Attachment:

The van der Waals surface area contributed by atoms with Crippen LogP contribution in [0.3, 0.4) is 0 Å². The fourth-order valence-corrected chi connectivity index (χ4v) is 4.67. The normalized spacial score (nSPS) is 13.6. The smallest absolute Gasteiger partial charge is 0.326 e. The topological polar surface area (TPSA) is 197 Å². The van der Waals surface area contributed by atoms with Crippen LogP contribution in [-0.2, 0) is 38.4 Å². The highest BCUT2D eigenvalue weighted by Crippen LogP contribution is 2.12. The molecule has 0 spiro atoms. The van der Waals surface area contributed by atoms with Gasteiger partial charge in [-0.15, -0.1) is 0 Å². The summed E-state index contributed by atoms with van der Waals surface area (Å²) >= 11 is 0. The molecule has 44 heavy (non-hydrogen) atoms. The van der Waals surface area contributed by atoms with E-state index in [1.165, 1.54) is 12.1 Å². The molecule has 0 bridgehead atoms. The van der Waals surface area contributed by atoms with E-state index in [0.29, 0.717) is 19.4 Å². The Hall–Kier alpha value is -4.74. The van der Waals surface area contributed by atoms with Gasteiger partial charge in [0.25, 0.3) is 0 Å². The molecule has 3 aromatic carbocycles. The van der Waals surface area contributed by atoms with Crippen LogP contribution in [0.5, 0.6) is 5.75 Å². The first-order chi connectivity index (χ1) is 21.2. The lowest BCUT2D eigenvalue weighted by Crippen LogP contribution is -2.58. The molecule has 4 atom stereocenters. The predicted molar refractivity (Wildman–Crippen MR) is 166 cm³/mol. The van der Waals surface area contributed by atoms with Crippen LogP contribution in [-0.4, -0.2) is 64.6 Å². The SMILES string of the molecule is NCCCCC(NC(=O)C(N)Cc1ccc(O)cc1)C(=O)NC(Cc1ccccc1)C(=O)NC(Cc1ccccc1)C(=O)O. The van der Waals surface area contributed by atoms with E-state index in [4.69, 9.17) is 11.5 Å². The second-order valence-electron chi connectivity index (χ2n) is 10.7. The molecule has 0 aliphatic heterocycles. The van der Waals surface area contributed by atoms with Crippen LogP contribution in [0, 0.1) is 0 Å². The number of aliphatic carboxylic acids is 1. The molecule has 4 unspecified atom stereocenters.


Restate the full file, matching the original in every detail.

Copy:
The van der Waals surface area contributed by atoms with Crippen LogP contribution in [0.3, 0.4) is 0 Å². The fourth-order valence-corrected chi connectivity index (χ4v) is 4.67. The normalized spacial score (nSPS) is 13.6. The smallest absolute Gasteiger partial charge is 0.326 e. The topological polar surface area (TPSA) is 197 Å². The van der Waals surface area contributed by atoms with Crippen LogP contribution in [-0.2, 0) is 38.4 Å². The highest BCUT2D eigenvalue weighted by Crippen LogP contribution is 2.12. The molecule has 0 spiro atoms. The van der Waals surface area contributed by atoms with Gasteiger partial charge in [-0.15, -0.1) is 0 Å². The summed E-state index contributed by atoms with van der Waals surface area (Å²) >= 11 is 0. The molecule has 44 heavy (non-hydrogen) atoms. The van der Waals surface area contributed by atoms with E-state index in [1.165, 1.54) is 12.1 Å². The molecule has 0 bridgehead atoms. The van der Waals surface area contributed by atoms with E-state index in [0.29, 0.717) is 19.4 Å². The Hall–Kier alpha value is -4.74. The van der Waals surface area contributed by atoms with Gasteiger partial charge in [0.25, 0.3) is 0 Å². The molecule has 3 aromatic carbocycles. The van der Waals surface area contributed by atoms with Crippen LogP contribution in [0.5, 0.6) is 5.75 Å². The first-order chi connectivity index (χ1) is 21.2. The lowest BCUT2D eigenvalue weighted by Crippen LogP contribution is -2.58. The molecule has 4 atom stereocenters. The predicted molar refractivity (Wildman–Crippen MR) is 166 cm³/mol. The van der Waals surface area contributed by atoms with Crippen LogP contribution in [-0.4, -0.2) is 64.6 Å². The SMILES string of the molecule is NCCCCC(NC(=O)C(N)Cc1ccc(O)cc1)C(=O)NC(Cc1ccccc1)C(=O)NC(Cc1ccccc1)C(=O)O. The van der Waals surface area contributed by atoms with E-state index in [4.69, 9.17) is 11.5 Å². The second-order valence-electron chi connectivity index (χ2n) is 10.7. The molecule has 0 aliphatic heterocycles. The van der Waals surface area contributed by atoms with Crippen LogP contribution in [0, 0.1) is 0 Å². The number of aliphatic carboxylic acids is 1. The molecule has 4 unspecified atom stereocenters.